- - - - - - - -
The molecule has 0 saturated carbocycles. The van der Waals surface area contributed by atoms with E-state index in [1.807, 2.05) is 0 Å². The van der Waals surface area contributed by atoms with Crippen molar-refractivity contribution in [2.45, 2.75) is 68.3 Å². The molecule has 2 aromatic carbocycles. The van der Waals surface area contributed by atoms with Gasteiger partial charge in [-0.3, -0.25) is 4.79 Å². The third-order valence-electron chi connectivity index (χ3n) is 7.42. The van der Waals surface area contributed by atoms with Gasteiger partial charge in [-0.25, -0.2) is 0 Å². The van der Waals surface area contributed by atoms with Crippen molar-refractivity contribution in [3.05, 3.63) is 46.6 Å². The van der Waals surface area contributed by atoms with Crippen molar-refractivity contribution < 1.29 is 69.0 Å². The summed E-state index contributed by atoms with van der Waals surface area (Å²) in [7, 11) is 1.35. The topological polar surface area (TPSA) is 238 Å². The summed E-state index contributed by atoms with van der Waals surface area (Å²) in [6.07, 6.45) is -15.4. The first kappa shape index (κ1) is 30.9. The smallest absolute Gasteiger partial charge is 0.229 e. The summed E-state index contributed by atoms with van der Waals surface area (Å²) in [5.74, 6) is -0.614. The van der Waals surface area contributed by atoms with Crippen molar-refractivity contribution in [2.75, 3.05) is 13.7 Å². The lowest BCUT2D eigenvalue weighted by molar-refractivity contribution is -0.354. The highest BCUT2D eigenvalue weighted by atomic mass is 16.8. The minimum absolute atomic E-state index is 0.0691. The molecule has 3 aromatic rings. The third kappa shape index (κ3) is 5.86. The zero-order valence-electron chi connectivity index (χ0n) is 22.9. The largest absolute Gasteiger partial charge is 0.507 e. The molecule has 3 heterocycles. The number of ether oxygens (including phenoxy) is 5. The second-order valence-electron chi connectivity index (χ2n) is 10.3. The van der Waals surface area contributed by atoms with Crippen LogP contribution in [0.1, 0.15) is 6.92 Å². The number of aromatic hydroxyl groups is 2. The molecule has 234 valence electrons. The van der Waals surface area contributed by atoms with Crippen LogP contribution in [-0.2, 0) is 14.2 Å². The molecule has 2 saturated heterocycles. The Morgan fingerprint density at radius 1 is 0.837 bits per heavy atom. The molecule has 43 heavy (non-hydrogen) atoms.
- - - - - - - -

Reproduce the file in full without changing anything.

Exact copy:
The molecule has 0 saturated carbocycles. The van der Waals surface area contributed by atoms with E-state index in [1.807, 2.05) is 0 Å². The van der Waals surface area contributed by atoms with Crippen molar-refractivity contribution in [2.45, 2.75) is 68.3 Å². The molecule has 2 aromatic carbocycles. The van der Waals surface area contributed by atoms with Gasteiger partial charge in [-0.3, -0.25) is 4.79 Å². The third-order valence-electron chi connectivity index (χ3n) is 7.42. The van der Waals surface area contributed by atoms with Gasteiger partial charge in [-0.25, -0.2) is 0 Å². The van der Waals surface area contributed by atoms with Crippen molar-refractivity contribution in [3.05, 3.63) is 46.6 Å². The van der Waals surface area contributed by atoms with Crippen molar-refractivity contribution < 1.29 is 69.0 Å². The summed E-state index contributed by atoms with van der Waals surface area (Å²) in [7, 11) is 1.35. The topological polar surface area (TPSA) is 238 Å². The summed E-state index contributed by atoms with van der Waals surface area (Å²) in [6.07, 6.45) is -15.4. The first kappa shape index (κ1) is 30.9. The smallest absolute Gasteiger partial charge is 0.229 e. The summed E-state index contributed by atoms with van der Waals surface area (Å²) in [5.74, 6) is -0.614. The van der Waals surface area contributed by atoms with Crippen molar-refractivity contribution in [2.75, 3.05) is 13.7 Å². The lowest BCUT2D eigenvalue weighted by molar-refractivity contribution is -0.354. The highest BCUT2D eigenvalue weighted by atomic mass is 16.8. The minimum absolute atomic E-state index is 0.0691. The molecule has 3 aromatic rings. The third kappa shape index (κ3) is 5.86. The zero-order valence-electron chi connectivity index (χ0n) is 22.9. The largest absolute Gasteiger partial charge is 0.507 e. The molecule has 3 heterocycles. The number of ether oxygens (including phenoxy) is 5. The second-order valence-electron chi connectivity index (χ2n) is 10.3. The van der Waals surface area contributed by atoms with Crippen LogP contribution in [0.1, 0.15) is 6.92 Å². The number of aromatic hydroxyl groups is 2. The molecule has 234 valence electrons. The van der Waals surface area contributed by atoms with Crippen LogP contribution in [-0.2, 0) is 14.2 Å². The molecule has 2 saturated heterocycles. The Morgan fingerprint density at radius 1 is 0.837 bits per heavy atom. The molecule has 43 heavy (non-hydrogen) atoms.